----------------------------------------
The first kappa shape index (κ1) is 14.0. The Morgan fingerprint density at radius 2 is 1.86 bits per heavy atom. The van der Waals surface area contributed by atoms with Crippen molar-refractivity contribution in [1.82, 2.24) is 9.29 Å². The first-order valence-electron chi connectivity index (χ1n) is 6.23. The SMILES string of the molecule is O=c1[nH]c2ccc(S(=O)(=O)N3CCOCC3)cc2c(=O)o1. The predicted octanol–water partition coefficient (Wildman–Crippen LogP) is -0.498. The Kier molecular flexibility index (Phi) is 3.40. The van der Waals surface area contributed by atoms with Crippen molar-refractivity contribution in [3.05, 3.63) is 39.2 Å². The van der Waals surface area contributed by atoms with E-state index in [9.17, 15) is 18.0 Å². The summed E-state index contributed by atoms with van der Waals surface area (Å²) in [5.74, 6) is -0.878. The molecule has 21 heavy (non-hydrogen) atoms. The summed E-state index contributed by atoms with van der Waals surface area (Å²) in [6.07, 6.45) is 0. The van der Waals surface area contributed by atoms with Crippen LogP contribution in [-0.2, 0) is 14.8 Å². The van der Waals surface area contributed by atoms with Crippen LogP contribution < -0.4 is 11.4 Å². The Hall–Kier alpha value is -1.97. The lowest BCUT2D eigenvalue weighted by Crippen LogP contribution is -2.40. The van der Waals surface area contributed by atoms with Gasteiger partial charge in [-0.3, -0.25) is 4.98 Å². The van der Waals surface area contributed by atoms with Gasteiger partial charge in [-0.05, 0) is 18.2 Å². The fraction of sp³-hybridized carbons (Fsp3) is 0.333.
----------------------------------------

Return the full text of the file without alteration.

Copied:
The first kappa shape index (κ1) is 14.0. The Morgan fingerprint density at radius 2 is 1.86 bits per heavy atom. The van der Waals surface area contributed by atoms with Crippen molar-refractivity contribution in [1.82, 2.24) is 9.29 Å². The first-order valence-electron chi connectivity index (χ1n) is 6.23. The SMILES string of the molecule is O=c1[nH]c2ccc(S(=O)(=O)N3CCOCC3)cc2c(=O)o1. The predicted octanol–water partition coefficient (Wildman–Crippen LogP) is -0.498. The Kier molecular flexibility index (Phi) is 3.40. The van der Waals surface area contributed by atoms with Crippen molar-refractivity contribution in [3.05, 3.63) is 39.2 Å². The van der Waals surface area contributed by atoms with E-state index in [9.17, 15) is 18.0 Å². The summed E-state index contributed by atoms with van der Waals surface area (Å²) in [5.74, 6) is -0.878. The molecule has 21 heavy (non-hydrogen) atoms. The summed E-state index contributed by atoms with van der Waals surface area (Å²) in [6.07, 6.45) is 0. The van der Waals surface area contributed by atoms with Crippen LogP contribution in [-0.2, 0) is 14.8 Å². The van der Waals surface area contributed by atoms with Crippen LogP contribution < -0.4 is 11.4 Å². The Hall–Kier alpha value is -1.97. The lowest BCUT2D eigenvalue weighted by Crippen LogP contribution is -2.40. The van der Waals surface area contributed by atoms with Gasteiger partial charge in [-0.3, -0.25) is 4.98 Å². The van der Waals surface area contributed by atoms with Gasteiger partial charge in [-0.05, 0) is 18.2 Å². The fraction of sp³-hybridized carbons (Fsp3) is 0.333.